Photo by Chesnot/Getty Images

Another day, another Latino-fied reboot of a beloved story. Recently, we reported that “Father of the Bride” is going to be rebooted, this time with a “sprawling Cuban family” at the center of the movie. Now, apparently ‘Alexander and the Terrible, Horrible, No Good, Very Bad Day’ is getting the same treatment.

According to Deadline, this version of ‘Alexander and the Terrible, Horrible, No Good, Very Bad Day’ is going to “focus on a multigenerational Latinx family”.

Since there was already a 2014 version of the popular children’s book that starred Steve Carrell and Jennifer Garner, the movie is technically being called a “reboot”. But we just like to think of it as a reinterpretation.

Per Deadline, the movie is being developed specifically for Disney+. Seeing as this reinterpretation is being written by the same guy who is writing the “Father of the Bride” reboot (Matt Lopez), it looks like this writer is definitely carving out a niche for himself in Hollywood.

“Alexander and the Terrible, Horrible, No Good, Very Bad Day” is an incredibly popular children’s book that was published in 1972 by the author Judith Viorst.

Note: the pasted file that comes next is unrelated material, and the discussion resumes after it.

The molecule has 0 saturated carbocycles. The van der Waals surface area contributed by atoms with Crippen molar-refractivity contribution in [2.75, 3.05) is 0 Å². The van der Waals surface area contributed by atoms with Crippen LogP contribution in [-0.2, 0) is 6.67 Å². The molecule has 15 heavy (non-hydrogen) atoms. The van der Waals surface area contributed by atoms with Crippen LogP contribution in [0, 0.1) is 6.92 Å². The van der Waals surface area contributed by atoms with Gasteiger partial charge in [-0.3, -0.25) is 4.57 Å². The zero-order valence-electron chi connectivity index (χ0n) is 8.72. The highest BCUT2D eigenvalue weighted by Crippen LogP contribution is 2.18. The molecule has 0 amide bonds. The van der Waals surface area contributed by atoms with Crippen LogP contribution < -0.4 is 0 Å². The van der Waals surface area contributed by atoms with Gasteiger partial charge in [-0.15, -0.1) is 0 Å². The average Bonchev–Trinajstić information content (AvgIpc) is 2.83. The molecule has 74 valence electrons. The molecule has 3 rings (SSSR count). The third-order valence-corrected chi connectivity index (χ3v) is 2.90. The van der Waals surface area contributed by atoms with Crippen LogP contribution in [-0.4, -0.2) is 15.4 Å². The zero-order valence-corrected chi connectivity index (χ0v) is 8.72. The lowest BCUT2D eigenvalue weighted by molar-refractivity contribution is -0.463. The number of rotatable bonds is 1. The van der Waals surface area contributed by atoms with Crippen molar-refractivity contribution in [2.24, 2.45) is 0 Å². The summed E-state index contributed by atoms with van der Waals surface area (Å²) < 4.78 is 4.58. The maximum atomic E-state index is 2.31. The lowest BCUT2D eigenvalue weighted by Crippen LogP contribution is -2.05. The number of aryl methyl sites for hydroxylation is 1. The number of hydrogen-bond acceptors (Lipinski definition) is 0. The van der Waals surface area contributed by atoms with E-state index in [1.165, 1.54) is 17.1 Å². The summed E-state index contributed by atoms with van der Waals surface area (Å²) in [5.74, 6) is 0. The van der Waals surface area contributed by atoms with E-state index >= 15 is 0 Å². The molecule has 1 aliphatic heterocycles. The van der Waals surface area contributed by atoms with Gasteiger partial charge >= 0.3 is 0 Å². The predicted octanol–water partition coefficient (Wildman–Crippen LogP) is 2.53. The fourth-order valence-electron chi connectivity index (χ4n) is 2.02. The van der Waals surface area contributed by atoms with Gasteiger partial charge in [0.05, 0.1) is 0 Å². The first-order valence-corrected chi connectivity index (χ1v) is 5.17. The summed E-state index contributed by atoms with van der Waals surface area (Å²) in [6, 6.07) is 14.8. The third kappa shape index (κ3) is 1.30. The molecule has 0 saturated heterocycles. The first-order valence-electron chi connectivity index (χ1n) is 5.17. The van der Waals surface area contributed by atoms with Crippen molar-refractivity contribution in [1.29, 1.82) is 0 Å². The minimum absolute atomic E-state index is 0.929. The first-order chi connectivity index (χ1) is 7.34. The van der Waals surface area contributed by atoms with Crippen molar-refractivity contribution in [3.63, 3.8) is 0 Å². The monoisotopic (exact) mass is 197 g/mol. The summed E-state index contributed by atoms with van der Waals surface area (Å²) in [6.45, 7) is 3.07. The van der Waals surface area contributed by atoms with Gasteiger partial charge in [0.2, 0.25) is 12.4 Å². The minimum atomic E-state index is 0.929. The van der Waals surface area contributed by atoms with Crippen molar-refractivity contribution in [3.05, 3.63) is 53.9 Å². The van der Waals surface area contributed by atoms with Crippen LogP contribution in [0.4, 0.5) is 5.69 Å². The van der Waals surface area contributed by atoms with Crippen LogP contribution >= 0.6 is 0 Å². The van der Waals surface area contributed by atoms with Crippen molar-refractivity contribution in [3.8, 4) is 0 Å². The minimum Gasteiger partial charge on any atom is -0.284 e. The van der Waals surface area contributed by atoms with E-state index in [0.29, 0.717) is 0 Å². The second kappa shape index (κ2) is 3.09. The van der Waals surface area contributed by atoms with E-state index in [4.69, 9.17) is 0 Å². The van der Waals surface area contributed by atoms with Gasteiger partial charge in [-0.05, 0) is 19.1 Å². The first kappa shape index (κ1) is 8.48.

Latino artist Ray Cruz illustrated the famously distinctive pictures in the book and its three sequels, “Alexander, Who Used to be Rich Last Sunday”, “Alexander, Who’s Not (Do You Hear Me? I Mean It!) Going to Move”, and “Alexander Who’s Trying His Best to Be the Best Boy Ever”.

Viorst, who was also a psychoanalysis researcher, wrote the book to help children process the all-too-common feelings of isolation and frustration that occur when nothing seems to be going their way. It is considered a classic.

Although it’s exciting that another Latino-centric story is going to be brought to the screen, it would also be nice for new, original Latino stories to be told.

For example, part of “Coco’s” popularity was the fact that the movie celebrated and elevated specific aspects of Mexican culture. The movie wasn’t a Latino interpretation of a white text, but it was a Latino narrative through and through.

A lot of the time, Hollywood thinks it can just swap out the characters’ names and slap some Latino actors on the cast, and they’ve hit their “diversity quota” for the year. But true representation goes much deeper than that.

Think about how many “Latino Reboots” there have been. “Charmed”, “One Day at a Time”, “Party of Five”, “Magnum P.I.” , “Father of the Bride”. It’s exciting that Hollywood is taking steps to employee Latino actors and creatives, but it might be time for an original, authentic Latino story to be told.